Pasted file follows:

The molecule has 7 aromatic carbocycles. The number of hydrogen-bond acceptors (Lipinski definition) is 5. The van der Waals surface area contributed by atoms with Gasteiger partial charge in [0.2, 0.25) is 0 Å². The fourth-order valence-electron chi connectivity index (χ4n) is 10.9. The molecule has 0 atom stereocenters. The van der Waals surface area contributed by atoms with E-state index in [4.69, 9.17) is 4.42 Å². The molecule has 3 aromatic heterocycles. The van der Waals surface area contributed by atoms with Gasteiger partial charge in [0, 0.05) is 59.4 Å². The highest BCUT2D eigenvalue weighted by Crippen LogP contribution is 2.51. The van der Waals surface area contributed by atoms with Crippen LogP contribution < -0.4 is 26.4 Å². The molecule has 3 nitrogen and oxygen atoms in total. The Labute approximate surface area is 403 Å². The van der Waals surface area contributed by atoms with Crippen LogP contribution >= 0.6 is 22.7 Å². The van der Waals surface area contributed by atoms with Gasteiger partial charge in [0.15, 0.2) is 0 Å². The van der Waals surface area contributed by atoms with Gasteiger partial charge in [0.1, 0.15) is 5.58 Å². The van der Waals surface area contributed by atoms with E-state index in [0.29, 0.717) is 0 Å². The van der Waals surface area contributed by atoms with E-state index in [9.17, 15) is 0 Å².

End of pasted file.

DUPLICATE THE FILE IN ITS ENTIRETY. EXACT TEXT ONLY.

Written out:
The molecule has 7 aromatic carbocycles. The number of hydrogen-bond acceptors (Lipinski definition) is 5. The van der Waals surface area contributed by atoms with Gasteiger partial charge in [0.2, 0.25) is 0 Å². The fourth-order valence-electron chi connectivity index (χ4n) is 10.9. The molecule has 0 atom stereocenters. The van der Waals surface area contributed by atoms with E-state index in [4.69, 9.17) is 4.42 Å². The molecule has 3 aromatic heterocycles. The van der Waals surface area contributed by atoms with Gasteiger partial charge in [0, 0.05) is 59.4 Å². The highest BCUT2D eigenvalue weighted by Crippen LogP contribution is 2.51. The van der Waals surface area contributed by atoms with Crippen LogP contribution < -0.4 is 26.4 Å². The molecule has 3 nitrogen and oxygen atoms in total. The Labute approximate surface area is 403 Å². The van der Waals surface area contributed by atoms with Crippen LogP contribution >= 0.6 is 22.7 Å². The van der Waals surface area contributed by atoms with Gasteiger partial charge in [0.15, 0.2) is 0 Å². The van der Waals surface area contributed by atoms with Gasteiger partial charge in [0.1, 0.15) is 5.58 Å². The van der Waals surface area contributed by atoms with E-state index in [0.29, 0.717) is 0 Å². The van der Waals surface area contributed by atoms with E-state index in [9.17, 15) is 0 Å².